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MM Leader: N&P is another case of exposing clients to unacceptable risk

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The FSA’s final notice relating to the sale of Keydata products by Norwich & Peterborough advisers reveals a shocking lack of regard for customers who put their faith in a trusted local institution.

The building society was this week fined £1.4m by the FSA and has agreed to pay customers a total of £51m to compensate for losses suffered after receiving unsuitable advice to invest with Keydata.

Over three years, 3,200 N&P clients invested in Keydata products. An independent third party found a sample of 65 per cent of N&P sales to be unsuitable but the FSA suggests this level to be significantly higher.

The average age of N&P clients invested in Keydata was 62 and many had indicated an unwillingness to risk capital. In a familiar story from misselling scandals of the past, N&P advisers emphasised the fact that products were not linked to stocks and shares but failed to make clear they still carried significant risk.

To make matters worse, concerns about the firm’s advice processes were raised by an internal compliance review in June 2007, triggered by the fact that Keydata products formed 30 per cent of all investment products sold in the first three months of the year. No action was taken as a result of this review and Keydata sales remained high, enabling the firm to accrue a total of £2.7m in commission from the sale of Keydata products.

N&P chief executive Mike Bullock announced he was to retire at the start of the year and it appears likely the firm will merge with another building society as a result of this fiasco.

N&P’s advisers were tied to Norwich Union before becoming IFAs in 2003 but, judging by the FSA’s final notice, the advice proposition was not up to the standards consumers are entitled to expect from an independent adviser.

It is impossible not to draw parallels between the failings revealed in this final notice - for instance, exposing older clients to unacceptable levels of risk with products they do not understand - and complaints we often hear from consumers about the behaviour of some high-street banks.

Barclays has already been fined for failings over the suitability of advice. Would thorough reviews of the sales processes of a number of other institutions, for instance on the large number of corporate bonds sold through branches in 2009, yield similar results?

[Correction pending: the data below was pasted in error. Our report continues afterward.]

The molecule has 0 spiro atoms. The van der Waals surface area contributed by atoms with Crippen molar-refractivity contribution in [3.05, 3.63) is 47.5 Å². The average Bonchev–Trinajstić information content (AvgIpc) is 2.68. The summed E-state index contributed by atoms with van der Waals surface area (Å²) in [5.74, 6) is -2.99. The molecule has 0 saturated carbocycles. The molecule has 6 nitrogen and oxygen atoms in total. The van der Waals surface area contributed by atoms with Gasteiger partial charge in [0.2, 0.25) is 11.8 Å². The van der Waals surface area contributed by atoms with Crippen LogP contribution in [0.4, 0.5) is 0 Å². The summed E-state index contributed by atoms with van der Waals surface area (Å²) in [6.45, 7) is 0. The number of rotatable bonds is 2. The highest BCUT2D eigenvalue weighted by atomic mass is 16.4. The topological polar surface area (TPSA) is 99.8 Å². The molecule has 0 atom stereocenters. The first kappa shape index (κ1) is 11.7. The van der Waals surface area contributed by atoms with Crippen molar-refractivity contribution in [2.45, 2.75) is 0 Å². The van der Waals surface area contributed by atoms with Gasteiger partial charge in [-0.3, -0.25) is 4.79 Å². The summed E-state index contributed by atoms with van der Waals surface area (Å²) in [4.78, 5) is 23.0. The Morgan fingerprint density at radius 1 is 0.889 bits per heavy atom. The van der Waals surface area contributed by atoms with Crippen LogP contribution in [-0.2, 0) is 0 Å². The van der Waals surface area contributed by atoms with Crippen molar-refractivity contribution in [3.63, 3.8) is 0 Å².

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Readers' comments (3)

  • Of course there are parallels between the failings revealed in this final notice and the complaints often heard from consumers about the behaviour of some high-street banks. Selling this year's favoured product ~ usually because of the high commission available ~ to all and sundry has for decades been the culturally ingrained standard operational practice amongst the retail FS arms of many of the banks. From what we read on the blogs, bank "advisers" are constantly nagged and harangued and pestered by their sales managers throughout each day. What happens to the poor adviser who actually has some scruples and integrity and who says to his sales manager that whilst he has seen several customers, none was suitable for the product he's being pressured to flog them? He's probably summoned to a heavy one to one meeting in which his commitment to reaching his targets is called into very unfriendly question. How can he defend himself against such accusations when he knows that a fundamental conflict exists between integrity and reaching his sales targets? The conclusion on the part of the sales manager will almost certainly be that he (the adviser) doesn't have "the right attitude" and therefore probably isn't cut out for this particular role or, worse still, that he ought perhaps to be looking to polish up his CV. That's the reality, isn't it?

    Yes, the FSA may finally have got round to trying to address such practices and cultures, but why ever has it taken so very long? It's hardly as if the FSA can have been unaware of such practices. Just who at the FSA is supposed to have been responsible for checking and monitoring what the banks have been up to? It can't all have been down to Clive Briault, he of the £612,000 golden parachute fame. Or is it just another of what Hector Sants euphemistically describes as an "organisational" failure, whereby no one individual is held to account?

    Yet another example, perhaps, of Systemic Regulatory Dysfunction.

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  • Yes it ok about regulating after the event. What about Chelsea and Yorkshire Building Society that are doing a simple thing. They are also about to buy N & P!

    Why does the firm have to go bust before the regulated takes acton on miss leading products that are design to benefit the Society more then the customer.

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  • So what will Mike Bollocks' punishment be - a bigger final bonus for all his hard work ?

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